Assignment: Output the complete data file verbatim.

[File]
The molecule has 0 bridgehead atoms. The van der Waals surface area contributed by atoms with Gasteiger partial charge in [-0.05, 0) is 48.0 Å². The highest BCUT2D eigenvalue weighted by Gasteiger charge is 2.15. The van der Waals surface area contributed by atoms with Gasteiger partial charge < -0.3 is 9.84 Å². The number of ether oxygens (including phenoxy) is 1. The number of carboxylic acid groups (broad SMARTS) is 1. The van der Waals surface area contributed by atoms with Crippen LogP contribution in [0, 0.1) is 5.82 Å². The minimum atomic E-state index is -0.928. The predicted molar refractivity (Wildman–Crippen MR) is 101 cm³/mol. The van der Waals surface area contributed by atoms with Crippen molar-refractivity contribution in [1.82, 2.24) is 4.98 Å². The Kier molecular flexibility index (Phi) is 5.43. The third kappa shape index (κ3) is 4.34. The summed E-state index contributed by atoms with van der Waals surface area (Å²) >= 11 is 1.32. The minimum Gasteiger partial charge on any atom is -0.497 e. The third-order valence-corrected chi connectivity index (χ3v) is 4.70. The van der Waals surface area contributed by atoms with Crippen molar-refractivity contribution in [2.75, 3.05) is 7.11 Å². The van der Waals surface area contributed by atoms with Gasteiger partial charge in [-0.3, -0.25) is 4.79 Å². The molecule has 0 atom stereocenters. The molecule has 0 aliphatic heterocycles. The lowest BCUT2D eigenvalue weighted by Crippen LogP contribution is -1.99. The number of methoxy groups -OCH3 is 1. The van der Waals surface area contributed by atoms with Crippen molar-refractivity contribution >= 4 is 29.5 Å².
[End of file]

The molecule has 0 bridgehead atoms. The van der Waals surface area contributed by atoms with Gasteiger partial charge in [-0.05, 0) is 48.0 Å². The highest BCUT2D eigenvalue weighted by Gasteiger charge is 2.15. The van der Waals surface area contributed by atoms with Gasteiger partial charge < -0.3 is 9.84 Å². The number of ether oxygens (including phenoxy) is 1. The number of carboxylic acid groups (broad SMARTS) is 1. The van der Waals surface area contributed by atoms with Crippen LogP contribution in [0, 0.1) is 5.82 Å². The minimum atomic E-state index is -0.928. The predicted molar refractivity (Wildman–Crippen MR) is 101 cm³/mol. The van der Waals surface area contributed by atoms with Crippen molar-refractivity contribution in [1.82, 2.24) is 4.98 Å². The Kier molecular flexibility index (Phi) is 5.43. The third kappa shape index (κ3) is 4.34. The summed E-state index contributed by atoms with van der Waals surface area (Å²) >= 11 is 1.32. The minimum Gasteiger partial charge on any atom is -0.497 e. The third-order valence-corrected chi connectivity index (χ3v) is 4.70. The van der Waals surface area contributed by atoms with Crippen molar-refractivity contribution in [2.75, 3.05) is 7.11 Å². The van der Waals surface area contributed by atoms with Gasteiger partial charge in [-0.3, -0.25) is 4.79 Å². The molecule has 0 atom stereocenters. The molecule has 0 aliphatic heterocycles. The lowest BCUT2D eigenvalue weighted by Crippen LogP contribution is -1.99. The number of methoxy groups -OCH3 is 1. The van der Waals surface area contributed by atoms with Crippen molar-refractivity contribution >= 4 is 29.5 Å².